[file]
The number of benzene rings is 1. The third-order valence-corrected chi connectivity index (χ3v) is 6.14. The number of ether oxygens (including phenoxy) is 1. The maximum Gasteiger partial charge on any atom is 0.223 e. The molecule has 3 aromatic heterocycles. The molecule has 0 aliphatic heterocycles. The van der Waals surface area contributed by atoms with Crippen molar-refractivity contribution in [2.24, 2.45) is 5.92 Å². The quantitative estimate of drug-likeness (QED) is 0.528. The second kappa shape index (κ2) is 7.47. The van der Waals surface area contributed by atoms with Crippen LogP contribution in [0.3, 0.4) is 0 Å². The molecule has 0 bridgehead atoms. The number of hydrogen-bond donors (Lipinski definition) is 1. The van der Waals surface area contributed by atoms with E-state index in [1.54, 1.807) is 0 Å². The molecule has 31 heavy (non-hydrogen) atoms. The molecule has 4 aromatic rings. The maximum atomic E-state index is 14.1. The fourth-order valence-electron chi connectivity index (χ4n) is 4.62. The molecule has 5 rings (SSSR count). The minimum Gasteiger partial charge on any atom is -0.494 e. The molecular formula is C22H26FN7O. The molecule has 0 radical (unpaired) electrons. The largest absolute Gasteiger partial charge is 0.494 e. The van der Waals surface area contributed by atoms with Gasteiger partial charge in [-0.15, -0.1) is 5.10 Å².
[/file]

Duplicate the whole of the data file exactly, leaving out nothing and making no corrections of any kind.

The number of benzene rings is 1. The third-order valence-corrected chi connectivity index (χ3v) is 6.14. The number of ether oxygens (including phenoxy) is 1. The maximum Gasteiger partial charge on any atom is 0.223 e. The molecule has 3 aromatic heterocycles. The molecule has 0 aliphatic heterocycles. The van der Waals surface area contributed by atoms with Crippen molar-refractivity contribution in [2.24, 2.45) is 5.92 Å². The quantitative estimate of drug-likeness (QED) is 0.528. The second kappa shape index (κ2) is 7.47. The van der Waals surface area contributed by atoms with Crippen LogP contribution in [0.3, 0.4) is 0 Å². The molecule has 0 bridgehead atoms. The number of hydrogen-bond donors (Lipinski definition) is 1. The van der Waals surface area contributed by atoms with E-state index in [1.54, 1.807) is 0 Å². The molecule has 31 heavy (non-hydrogen) atoms. The molecule has 4 aromatic rings. The maximum atomic E-state index is 14.1. The fourth-order valence-electron chi connectivity index (χ4n) is 4.62. The molecule has 5 rings (SSSR count). The minimum Gasteiger partial charge on any atom is -0.494 e. The molecular formula is C22H26FN7O. The molecule has 0 radical (unpaired) electrons. The largest absolute Gasteiger partial charge is 0.494 e. The van der Waals surface area contributed by atoms with Gasteiger partial charge in [-0.15, -0.1) is 5.10 Å².